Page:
As an educator, I firmly believe and encourage my students to - jump out – fail or fly but don’t tiptoe – so, my own professional work must be the same. I am not interested in safe, I am not interested in making my career. I am at a very different point in my life right now. I want to explore the possibility of these two projects – that is my work focus – a wildly surprising and magical journey of the heart – an expose of the soul of PTSD.


Living at my father’s home after the fire, I found some papers and thoughts about directing that I had written – I am not sure when but below I quote me from a much younger age – I discovered it still applies.

“My goal as a director is to tell good stories well. Stories in the form of plays. Plays that excite, entertain, provoke, captivate. Plays that look for the truth, about a political situation or about the relationship between two people. There is something about the human condition that I want to get at: I want to break relationships down into fragments, into shards; I want to hold those shards up to the light. Which way do they refract? How many different truths are reflected in a single shard of a single relationship? What happens if I turn it this way?”

I want to tell each story as clearly as possible, with both clarity and wonder. I work to create a play-ful rehearsal environment, where the actors, designers and I can explore the action of the play and the lives of the characters with safety but also with tenacity. I ask a lot of questions in the rehearsal room. I usually spend a fair amount of time at the table. At the beginning of the process, I should know more about the play than the actors do. As we work, each actor will eventually overtake me in his understanding of her individual character. Asking the question, even when I am fairly certain that I know the answer, is the most direct route to inscribing the answer in the actor’s body, in his performance.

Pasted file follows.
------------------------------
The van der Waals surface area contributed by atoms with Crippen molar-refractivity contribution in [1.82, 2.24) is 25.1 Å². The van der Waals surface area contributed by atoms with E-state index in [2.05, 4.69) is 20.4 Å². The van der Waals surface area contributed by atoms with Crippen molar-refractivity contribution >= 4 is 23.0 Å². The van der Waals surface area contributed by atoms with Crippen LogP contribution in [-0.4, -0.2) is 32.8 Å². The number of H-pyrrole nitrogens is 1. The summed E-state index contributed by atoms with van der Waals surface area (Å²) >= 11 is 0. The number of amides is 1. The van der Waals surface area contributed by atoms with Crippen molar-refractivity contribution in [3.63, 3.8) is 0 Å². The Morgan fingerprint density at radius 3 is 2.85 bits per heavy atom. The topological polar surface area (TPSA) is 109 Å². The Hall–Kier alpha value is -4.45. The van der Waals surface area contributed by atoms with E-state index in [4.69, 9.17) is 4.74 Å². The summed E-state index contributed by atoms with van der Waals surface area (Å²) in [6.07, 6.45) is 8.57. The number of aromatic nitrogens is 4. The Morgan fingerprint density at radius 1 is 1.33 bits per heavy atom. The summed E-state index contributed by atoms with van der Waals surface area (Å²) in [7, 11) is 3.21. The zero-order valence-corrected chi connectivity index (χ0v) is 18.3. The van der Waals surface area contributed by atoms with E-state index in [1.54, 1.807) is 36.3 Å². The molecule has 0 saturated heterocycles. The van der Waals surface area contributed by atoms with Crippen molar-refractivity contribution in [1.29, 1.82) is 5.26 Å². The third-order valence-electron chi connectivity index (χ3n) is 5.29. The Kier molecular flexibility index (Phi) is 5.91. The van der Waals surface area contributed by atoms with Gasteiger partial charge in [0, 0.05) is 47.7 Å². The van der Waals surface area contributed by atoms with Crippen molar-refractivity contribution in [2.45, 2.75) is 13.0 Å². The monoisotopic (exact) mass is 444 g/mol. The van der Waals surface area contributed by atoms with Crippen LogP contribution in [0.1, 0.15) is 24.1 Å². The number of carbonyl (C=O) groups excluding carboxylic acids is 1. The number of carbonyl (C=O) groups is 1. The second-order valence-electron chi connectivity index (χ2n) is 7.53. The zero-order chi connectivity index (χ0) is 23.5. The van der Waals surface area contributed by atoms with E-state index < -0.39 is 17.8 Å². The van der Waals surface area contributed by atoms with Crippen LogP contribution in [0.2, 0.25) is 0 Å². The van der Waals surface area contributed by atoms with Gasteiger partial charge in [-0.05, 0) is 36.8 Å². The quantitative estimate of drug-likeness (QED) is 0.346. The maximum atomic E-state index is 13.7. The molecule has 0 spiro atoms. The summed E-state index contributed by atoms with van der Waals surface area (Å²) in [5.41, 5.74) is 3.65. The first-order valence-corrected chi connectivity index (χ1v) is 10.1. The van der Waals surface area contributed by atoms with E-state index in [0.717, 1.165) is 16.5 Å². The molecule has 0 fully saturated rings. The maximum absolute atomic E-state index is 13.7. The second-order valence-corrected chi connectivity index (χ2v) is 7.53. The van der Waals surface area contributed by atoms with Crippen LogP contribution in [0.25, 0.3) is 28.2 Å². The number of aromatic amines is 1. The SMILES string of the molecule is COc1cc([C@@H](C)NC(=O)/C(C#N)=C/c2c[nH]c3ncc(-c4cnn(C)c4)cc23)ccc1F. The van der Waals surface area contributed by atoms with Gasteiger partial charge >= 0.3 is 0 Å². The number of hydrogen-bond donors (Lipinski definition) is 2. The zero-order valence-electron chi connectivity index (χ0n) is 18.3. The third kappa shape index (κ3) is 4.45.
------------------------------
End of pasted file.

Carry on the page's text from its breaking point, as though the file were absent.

As a spectator, I want the theatre to invite me in. Affect me. Engage me. Make me think. I am disappointed when the theatre skates along the slick surface of emotion, never daring to take the plunge through the ice to the shocking, engaging heart of the matter. We go to the theatre to hear Stanley yell "Stellaaaaaaaaaaaahhhhhhh!", not to hear "Um, excuse me, Stella?" Arthur Miller once said that one of the aims of the theatre is "to discover what we are desperately trying to suppress." I work to earn those moments when the passion, the naked need, the fight for what she wants comes pouring, despite his best efforts to conceal it, out of each character.

I want every element of production to help tell the story. Does the set serve the story? What extra information does it give me about the universe of the play? What do the costumes tell me about who these people are and the world in which they live?

My theatre will be an eclectic one: I will direct Will and Tom and new plays and new plays and new plays and new plays “

And so – now, at this age and level of experience in professional and educational theatre, I hunger to work on either project with eager, energetic theatre and art lovers in a physical setting that could support our collective vision to create a full theatrical experience for all of us. I look forward to checking off one project from my bucket list.